Have your say: National Pain Week survey is now open06 Jun 2019
As part of its National Pain Week awareness campaign, Chronic Pain Australia (CPA) conducts a survey each year to gain valuable feedback from people living with chronic pain.
The survey aims to provide a snapshot of what people living with chronic pain are saying about how pain is managed in Australia.
It’s a great opportunity for those with pain to highlight what you most need from GPs, pharmacists, federal government and the general community.
The survey is now live and the CPA wants to hear from you. Simply click here to have your say.
The event is open to people living with chronic pain, industry colleagues and media and survey results will be announced in Melbourne on July 22.
Important to have your voice heard
Last year, more than 1300 people took part in the survey – and more than 82 percent of respondents were female.
Jarrod McMaugh, President of Chronic Pain Australia, is encouraging more males to have a say this year.
Many males – particularly middle age men – do not focus on health issues until it becomes a crisis or something you can’t ignore, he says.
“But we would like to hear from everyone – including males – it’s important to have your voice heard.”
During National Pain Week, people living with chronic pain are also encouraged to share their experiences and ideas on the chronic pain forum or on social media using the hashtags #NPW2019, #nationalpainweek, #equalpartnersinhealthcare.
Leaders in the medical and political communities are also encouraged to support the initiative using the hashtags. They are encouraged to engage with Chronic Pain Australia and its members to look at ways they can better develop their understanding of the condition.
This year’s theme
National Pain Week, to be held from July 22-28, is an annual initiative of Chronic Pain Australia, the national voice of people living with chronic pain.
The week aims to destigmatise the experiences of people living with chronic pain while also championing the need for the voice of people living with chronic pain to be heard when any related health policy is developed.
This year’s theme Equal Partners in Healthcare further highlights the need to recognise the voice of people living with chronic pain in any decision making process around treatment.
“It is important to have stakeholders from all areas involved in policy development,” says McMaugh. “But we must not lose sight of the fact that people in pain are central to the decision making process.
“That’s what drives CPA,” he says.
Also, National Pain Week will again feature a Q&A Facebook Live event on Chronic Pain Australia’s Facebook page, to beheld on Tuesday July 23, from 5-6pm.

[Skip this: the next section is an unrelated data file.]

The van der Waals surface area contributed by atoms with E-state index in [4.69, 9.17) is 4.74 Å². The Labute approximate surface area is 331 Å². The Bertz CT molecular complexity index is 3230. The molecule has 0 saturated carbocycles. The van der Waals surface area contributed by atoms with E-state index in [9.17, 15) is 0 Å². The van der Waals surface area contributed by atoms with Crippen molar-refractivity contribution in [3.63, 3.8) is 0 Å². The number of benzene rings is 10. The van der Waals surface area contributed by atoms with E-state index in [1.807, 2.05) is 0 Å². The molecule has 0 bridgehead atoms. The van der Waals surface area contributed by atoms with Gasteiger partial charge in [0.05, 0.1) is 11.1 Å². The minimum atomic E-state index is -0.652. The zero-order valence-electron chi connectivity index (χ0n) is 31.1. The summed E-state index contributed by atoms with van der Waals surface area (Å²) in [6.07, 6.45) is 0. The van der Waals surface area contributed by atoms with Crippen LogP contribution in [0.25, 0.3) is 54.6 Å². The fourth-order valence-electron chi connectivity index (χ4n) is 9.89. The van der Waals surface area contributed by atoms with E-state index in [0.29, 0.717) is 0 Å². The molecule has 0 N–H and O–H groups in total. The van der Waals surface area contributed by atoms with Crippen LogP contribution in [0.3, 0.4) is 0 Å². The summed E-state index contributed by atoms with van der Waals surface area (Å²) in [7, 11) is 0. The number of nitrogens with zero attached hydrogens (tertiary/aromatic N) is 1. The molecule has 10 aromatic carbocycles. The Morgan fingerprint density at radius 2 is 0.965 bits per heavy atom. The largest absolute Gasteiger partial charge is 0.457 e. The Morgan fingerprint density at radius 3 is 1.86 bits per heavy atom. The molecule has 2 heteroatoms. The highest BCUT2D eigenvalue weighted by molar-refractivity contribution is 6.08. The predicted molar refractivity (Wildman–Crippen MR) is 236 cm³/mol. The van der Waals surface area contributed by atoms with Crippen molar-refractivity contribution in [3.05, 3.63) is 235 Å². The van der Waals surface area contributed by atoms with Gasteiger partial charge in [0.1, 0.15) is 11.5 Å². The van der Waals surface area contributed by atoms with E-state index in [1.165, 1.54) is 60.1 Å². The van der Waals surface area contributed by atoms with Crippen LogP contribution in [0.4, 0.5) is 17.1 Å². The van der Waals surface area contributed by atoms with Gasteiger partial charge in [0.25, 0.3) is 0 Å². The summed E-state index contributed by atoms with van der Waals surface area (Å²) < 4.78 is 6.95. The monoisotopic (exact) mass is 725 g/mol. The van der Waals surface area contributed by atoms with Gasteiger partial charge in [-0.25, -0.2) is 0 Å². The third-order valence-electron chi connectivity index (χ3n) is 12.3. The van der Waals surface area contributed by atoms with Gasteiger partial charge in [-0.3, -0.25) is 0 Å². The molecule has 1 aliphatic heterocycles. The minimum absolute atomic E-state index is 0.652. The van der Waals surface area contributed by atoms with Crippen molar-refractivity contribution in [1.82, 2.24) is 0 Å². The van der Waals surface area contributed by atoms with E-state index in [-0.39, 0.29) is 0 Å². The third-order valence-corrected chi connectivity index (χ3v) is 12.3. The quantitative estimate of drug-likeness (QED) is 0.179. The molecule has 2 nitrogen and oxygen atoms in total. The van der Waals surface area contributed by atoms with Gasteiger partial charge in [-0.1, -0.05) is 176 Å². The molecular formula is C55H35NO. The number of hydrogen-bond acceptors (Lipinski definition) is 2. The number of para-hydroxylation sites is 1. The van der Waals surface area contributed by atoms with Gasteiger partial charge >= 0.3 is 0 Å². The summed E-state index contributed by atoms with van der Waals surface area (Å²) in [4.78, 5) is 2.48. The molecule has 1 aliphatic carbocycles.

The panel will explore the ways in which medical professionals can assist people with chronic pain be equal partners in their health care. The panel will be taking questions from people living with chronic pain and include representatives from health peak bodies.
And for the first time a Pharmacists Roundtable will be held.
The Roundtable provides a forum for pharmacy experts to discuss the ways in which pharmacists can continue to support and better serve people living with chronic pain in Australia.
Facts on chronic pain:
- Chronic pain is arguably Australia and the world’s fastest growing medical condition.
- One in five Australians lives with chronic pain including adolescents and children. This prevalence rises to one in three people over the age of 65.
- One in five GP consultations involve a patient with chronic pain and almost five percent report severe, disabling chronic pain.
- The prevalence of chronic pain is projected to increase as Australia's population ages – from around 3.2 million in 2007 to 5 million by 2050.
- Chronic pain is pain that doesn’t go away when the injury or illness has resolved - and lasts for longer than three months.
- It can be associated with chronic disease or injury e.g. arthritis, lupus, cancer and even ongoing infection post injury.
- Many people live with chronic pain that does not have an obvious explanation in the structures of the body. In these situations, the nervous system and brain play a key role.
- Pain that relates to sensitisation of the nervous system can be particularly problematic. It is invisible and can lead to stigma.
- Chronic pain can have significant impact on a person’s ability to work, form relationships, and live an ordinary life.
- Chronic pain can also have a seriously detrimental effect on the mental health of people living with the condition.
WHAT: National Pain Week
WHEN: Monday July 22 to Sunday July 28